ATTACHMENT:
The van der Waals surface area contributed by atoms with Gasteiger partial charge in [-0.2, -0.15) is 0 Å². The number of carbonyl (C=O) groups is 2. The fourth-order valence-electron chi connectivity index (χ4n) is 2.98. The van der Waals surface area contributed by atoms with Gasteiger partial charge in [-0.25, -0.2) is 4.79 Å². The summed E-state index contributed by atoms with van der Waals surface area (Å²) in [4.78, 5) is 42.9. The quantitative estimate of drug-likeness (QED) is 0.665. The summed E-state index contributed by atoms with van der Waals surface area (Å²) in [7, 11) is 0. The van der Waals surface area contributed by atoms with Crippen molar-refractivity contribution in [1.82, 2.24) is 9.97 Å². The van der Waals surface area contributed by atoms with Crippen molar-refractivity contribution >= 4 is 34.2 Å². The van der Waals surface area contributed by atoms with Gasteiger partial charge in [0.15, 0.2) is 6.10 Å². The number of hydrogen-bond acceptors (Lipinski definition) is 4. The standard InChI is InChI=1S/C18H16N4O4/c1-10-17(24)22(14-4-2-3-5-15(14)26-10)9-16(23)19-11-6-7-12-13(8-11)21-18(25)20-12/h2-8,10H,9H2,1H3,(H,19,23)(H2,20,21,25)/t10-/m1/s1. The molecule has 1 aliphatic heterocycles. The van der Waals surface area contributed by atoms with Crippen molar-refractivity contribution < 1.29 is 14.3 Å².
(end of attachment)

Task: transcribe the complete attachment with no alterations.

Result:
The van der Waals surface area contributed by atoms with Gasteiger partial charge in [-0.2, -0.15) is 0 Å². The number of carbonyl (C=O) groups is 2. The fourth-order valence-electron chi connectivity index (χ4n) is 2.98. The van der Waals surface area contributed by atoms with Gasteiger partial charge in [-0.25, -0.2) is 4.79 Å². The summed E-state index contributed by atoms with van der Waals surface area (Å²) in [4.78, 5) is 42.9. The quantitative estimate of drug-likeness (QED) is 0.665. The summed E-state index contributed by atoms with van der Waals surface area (Å²) in [7, 11) is 0. The van der Waals surface area contributed by atoms with Crippen molar-refractivity contribution in [1.82, 2.24) is 9.97 Å². The van der Waals surface area contributed by atoms with Crippen molar-refractivity contribution >= 4 is 34.2 Å². The van der Waals surface area contributed by atoms with Gasteiger partial charge in [0.15, 0.2) is 6.10 Å². The number of hydrogen-bond acceptors (Lipinski definition) is 4. The standard InChI is InChI=1S/C18H16N4O4/c1-10-17(24)22(14-4-2-3-5-15(14)26-10)9-16(23)19-11-6-7-12-13(8-11)21-18(25)20-12/h2-8,10H,9H2,1H3,(H,19,23)(H2,20,21,25)/t10-/m1/s1. The molecule has 1 aliphatic heterocycles. The van der Waals surface area contributed by atoms with Crippen molar-refractivity contribution < 1.29 is 14.3 Å².